How Clinicians Can Help Children with Chronic Fatigue Syndrome

January 28th 2016
Ryan Marotta, Assistant Editor
Ryan Marotta, Assistant Editor

Chronic fatigue syndrome may be far more prevalent among teenagers than previously thought.

Chronic fatigue syndrome (CFS) may be far more prevalent among teenagers than previously thought.

In a recent study, researchers from the University of Bristol examined CFS—also known as myalgic encephalomyelitis (ME)—in 5756 British teens.

Based on the results of a questionnaire given to the participants and their parents, the research team determined that nearly 3% of 16 year olds experienced CFS for at least 3 months, while for 2% of 16 year olds, the condition lasted for more than 6 months.

Teenage girls were found to be particularly prone to CFS, as they were almost twice as likely to have the condition as teenage boys. Teens from families experiencing greater adversity—the definition of which included financial hardships, poor housing, and insufficient support for parents—were also determined to be at greater risk of developing CFS.

“As pediatricians, we need to get better at identifying CFS/ME, particularly in those children from disadvantaged backgrounds who may be less able to access specialist care,” said senior study author Esther Crawley, MD, in a press release.

CFS was found to have a considerable effect on teens’ education, as those with the condition were absent from school an average of half a day each week.

“CFS is a very debilitating illness which has a huge impact on the lives of children and their families,” stated lead study author Simon Collin, MD. “The results of our study underscore the need for further research into the causes of, and improved treatments for, pediatric CFS.”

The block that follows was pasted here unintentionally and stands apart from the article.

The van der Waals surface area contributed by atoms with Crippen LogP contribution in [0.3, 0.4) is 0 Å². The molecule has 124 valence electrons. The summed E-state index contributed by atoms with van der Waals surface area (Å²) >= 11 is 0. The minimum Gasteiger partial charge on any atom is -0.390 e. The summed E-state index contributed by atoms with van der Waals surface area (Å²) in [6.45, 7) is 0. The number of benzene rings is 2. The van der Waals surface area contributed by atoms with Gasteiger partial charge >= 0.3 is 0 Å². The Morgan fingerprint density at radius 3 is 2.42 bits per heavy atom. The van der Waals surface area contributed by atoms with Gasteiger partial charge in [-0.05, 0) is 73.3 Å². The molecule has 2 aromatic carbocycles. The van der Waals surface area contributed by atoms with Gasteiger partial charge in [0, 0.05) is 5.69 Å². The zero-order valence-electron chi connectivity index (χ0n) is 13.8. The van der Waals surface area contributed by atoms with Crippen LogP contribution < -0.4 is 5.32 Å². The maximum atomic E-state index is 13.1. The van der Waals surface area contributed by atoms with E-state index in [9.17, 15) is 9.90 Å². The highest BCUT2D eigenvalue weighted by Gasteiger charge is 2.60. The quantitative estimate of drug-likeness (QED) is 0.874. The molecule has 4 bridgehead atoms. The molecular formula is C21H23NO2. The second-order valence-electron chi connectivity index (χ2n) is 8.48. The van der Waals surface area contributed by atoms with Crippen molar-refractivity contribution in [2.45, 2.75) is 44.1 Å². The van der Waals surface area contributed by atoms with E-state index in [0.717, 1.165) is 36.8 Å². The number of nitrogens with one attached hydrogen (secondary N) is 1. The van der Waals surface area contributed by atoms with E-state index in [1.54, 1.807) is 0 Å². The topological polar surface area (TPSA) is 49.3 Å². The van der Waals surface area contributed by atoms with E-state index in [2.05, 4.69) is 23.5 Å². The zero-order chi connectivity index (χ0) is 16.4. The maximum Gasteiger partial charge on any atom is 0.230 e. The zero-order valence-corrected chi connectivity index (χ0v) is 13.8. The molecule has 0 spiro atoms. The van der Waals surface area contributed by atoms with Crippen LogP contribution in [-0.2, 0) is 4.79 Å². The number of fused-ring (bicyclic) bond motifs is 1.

However, many teens find it difficult to be properly treated for CFS, as many health care providers either misdiagnose them or dismiss their symptoms as psychosomatic. Alarmingly, up to 94% of children with CFS reported that they were not believed when they sought care for their condition, according to previous research conducted by the Association of Young People with ME.

Fortunately, this is an area in which retail clinicians can make an important impact, as many teens with CFS and their parents will often turn to local clinics for help.

Guido R. Zanni, PhD,previously explainedthat many patients with CFS encounter a lack of empathy from providers when seeking treatment. Because of this, it is essential for clinicians to be supportive and sympathetic when treating teens with CFS-like symptoms, and to take their concerns seriously.

“Patients with CFS express 2 important needs: making sense of their illness, and managing and developing strategies for symptom relief,” he wrote. “Many patients live with frustration, depression, and stress because friends and relatives summarily dismiss their symptoms. Many are relieved when they are diagnosed with CFS; it validates the legitimacy of their symptoms.”

Dr. Zanni suggested that clinicians can encourage patients with CFS to make lifestyle changes that could improve their condition, including:

  • Adopt a healthy diet that is high in fiber and low in animal fat and sugar.
  • Eliminate alcohol and tobacco use.
  • Adhere to a consistent exercise program without pushing too hard.
  • Partaking in social activities and turning to social support systems.

The study, which is believed by its authors to be the largest research on CFS in children to date, was published inPediatrics.

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